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Motivational Quotes

Criticism

Those who have free seats at a play hiss first.
- Proverb, Chinese
Criticism Motivational Quotes



Best Quotes about Criticism

1.
One ought to examine himself for a very long time before thinking of condemning others.
Moliere

2.
Most of us are umpires at heart; we like to call balls and strikes on somebody else.
Aikman, Leo

3.
Any fool can criticize, condemn, and complain - and most fools do.
Dale Carnegie

4.
Professional critics are incapable of distinguishing and appreciating either diamonds in the rough or gold in bars. They are traders, and in literature know only the coins that are current. Their critical lab has scales and weights, but neither crucible or touchstone.
Joubert, Joseph

5.
When a man spends his time giving his wife criticism and advice instead of compliments, he forgets that it was not his good judgment, but his charming manners, that won her heart.
Rowland, Helen

6.
Good critical writing is measured by the perception and evaluation of the subject; bad critical writing by the necessity of maintaining the professional standing of the critic.
Chandler, Raymond

7.
What we ask of him is, that he should find out for us more than we can find out for ourselves. He must have the passion of a lover.
Symons, Arthur

8.
Never trust the artist. Trust the tale. The proper function of a critic is to save the tale from the artist who created it.
Lawrence, D. H.

9.
I'd rather be hissed at for a good verse, than applauded for a bad one.
Hugo, Victor

10.
The biggest critics of my books are people who never read them.
Collins, Jackie

11.
Even the lion has to defend himself against flies.
Proverb, German

12.
Take heed of critics even when they are not fair; resist them even when they are.
Rostand, Jean

13.
Critics are usually kinder to cheaper movies than to those they perceive to be big Hollywood releases. They cut you a lot more slack if you spend less money, which makes no sense.
Coen, Ethan

14.
David Lynch came out of it a genius, and I came out of it a fat girl. I'm sorry that the only comment I get about the part is the way I look. [Commenting on the critics' response to her performance in Blue Velvet]
Rossellini, Isabella

15.
Much literary criticism comes from people for whom extreme specialization is a cover for either grave cerebral inadequacy or terminal laziness, the latter being a much cherished aspect of academic freedom.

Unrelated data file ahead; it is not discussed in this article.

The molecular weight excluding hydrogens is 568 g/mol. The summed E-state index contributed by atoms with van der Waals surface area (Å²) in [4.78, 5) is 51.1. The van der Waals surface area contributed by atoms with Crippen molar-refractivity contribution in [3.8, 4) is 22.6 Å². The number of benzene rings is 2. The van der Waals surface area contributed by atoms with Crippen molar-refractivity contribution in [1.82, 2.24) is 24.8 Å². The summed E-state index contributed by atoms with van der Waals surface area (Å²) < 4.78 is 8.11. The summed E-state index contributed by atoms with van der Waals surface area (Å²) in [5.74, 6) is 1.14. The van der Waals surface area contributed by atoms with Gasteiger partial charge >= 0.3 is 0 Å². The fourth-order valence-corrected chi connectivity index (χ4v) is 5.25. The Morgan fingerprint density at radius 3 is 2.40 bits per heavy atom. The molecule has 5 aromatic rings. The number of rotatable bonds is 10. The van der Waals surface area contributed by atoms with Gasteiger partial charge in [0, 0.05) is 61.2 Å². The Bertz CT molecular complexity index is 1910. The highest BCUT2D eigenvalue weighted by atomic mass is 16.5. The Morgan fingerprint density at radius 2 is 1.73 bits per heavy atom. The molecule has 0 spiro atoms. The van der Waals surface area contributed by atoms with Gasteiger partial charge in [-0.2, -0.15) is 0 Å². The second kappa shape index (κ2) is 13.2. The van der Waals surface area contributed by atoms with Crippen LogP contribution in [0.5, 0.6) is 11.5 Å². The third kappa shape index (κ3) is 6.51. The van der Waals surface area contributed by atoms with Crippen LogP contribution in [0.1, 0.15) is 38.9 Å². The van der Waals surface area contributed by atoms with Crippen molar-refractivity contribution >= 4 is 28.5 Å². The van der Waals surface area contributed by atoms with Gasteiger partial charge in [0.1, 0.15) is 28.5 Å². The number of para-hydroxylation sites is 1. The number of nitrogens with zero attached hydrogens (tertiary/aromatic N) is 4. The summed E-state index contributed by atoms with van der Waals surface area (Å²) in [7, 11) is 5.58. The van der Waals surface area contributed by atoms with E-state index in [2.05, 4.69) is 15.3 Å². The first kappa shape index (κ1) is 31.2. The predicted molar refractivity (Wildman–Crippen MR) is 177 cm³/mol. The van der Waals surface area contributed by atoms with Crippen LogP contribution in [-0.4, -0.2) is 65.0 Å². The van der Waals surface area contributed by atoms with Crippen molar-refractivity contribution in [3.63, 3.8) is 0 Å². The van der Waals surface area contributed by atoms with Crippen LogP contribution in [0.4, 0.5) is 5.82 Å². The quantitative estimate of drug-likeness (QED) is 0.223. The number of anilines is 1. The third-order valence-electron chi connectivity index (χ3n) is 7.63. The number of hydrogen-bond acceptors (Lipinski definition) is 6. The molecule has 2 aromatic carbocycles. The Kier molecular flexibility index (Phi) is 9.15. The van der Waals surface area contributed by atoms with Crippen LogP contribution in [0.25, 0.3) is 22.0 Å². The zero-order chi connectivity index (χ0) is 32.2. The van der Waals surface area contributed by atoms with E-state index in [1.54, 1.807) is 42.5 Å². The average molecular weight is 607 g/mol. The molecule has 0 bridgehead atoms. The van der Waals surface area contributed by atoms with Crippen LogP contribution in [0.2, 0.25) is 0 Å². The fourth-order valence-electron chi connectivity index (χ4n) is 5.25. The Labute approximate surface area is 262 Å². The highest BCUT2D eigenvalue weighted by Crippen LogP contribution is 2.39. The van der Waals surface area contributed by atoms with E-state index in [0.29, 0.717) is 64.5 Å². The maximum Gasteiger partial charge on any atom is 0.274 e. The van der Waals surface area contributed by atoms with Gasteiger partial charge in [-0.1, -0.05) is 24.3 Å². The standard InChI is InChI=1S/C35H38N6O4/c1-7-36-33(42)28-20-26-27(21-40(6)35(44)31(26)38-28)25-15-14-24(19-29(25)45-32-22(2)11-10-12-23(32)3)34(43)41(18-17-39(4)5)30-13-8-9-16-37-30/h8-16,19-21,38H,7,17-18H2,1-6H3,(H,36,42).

Galbraith, John Kenneth

16.
We might remind ourselves that criticism is as inevitable as breathing, and that we should be none the worse for articulating what passes in our minds when we read a book and feel an emotion about it, for criticizing our own minds in their work of criticism.
Eliot, T. S.

17.
I review novels to make money, because it is easier for a sluggard to write an article a fortnight than a book a year, because the writer is soothed by the opiate of action, the crank by posing as a good journalist, and having an air hole. I dislike it. I do it and I am always resolving to give it up.
Connolly, Cyril

18.
A friend is a lot of things, but a critic isn't.
Williams, Bern

19.
Criticism is often not a science; it is a craft, requiring more good health than wit, more hard work than talent, more habit than native genius. In the hands of a man who has read widely but lacks judgment, applied to certain subjects it can corrupt both its readers and the writer himself.
Bruyere, Jean De La

20.
To criticize is to appreciate, to appropriate, to take intellectual possession, to establish in fine a relation with the criticized thing and to make it one's own.
James, Henry

21.
Not even the most powerful organs of the press, including Time, Newsweek, and The New York Times, can discover a new artist or certify his work and make it stick. They can only bring you the scores.
Wolfe, Thomas

22.
Never criticize a man until you've walked a mile in his moccasins.
Native American Proverb

23.
Culture is only true when implicitly critical, and the mind which forgets this revenges itself in the critics it breeds. Criticism is an indispensable element of culture.
Adorno, Theodor W.

24.
Having a sharp tongue will cut your throat

25.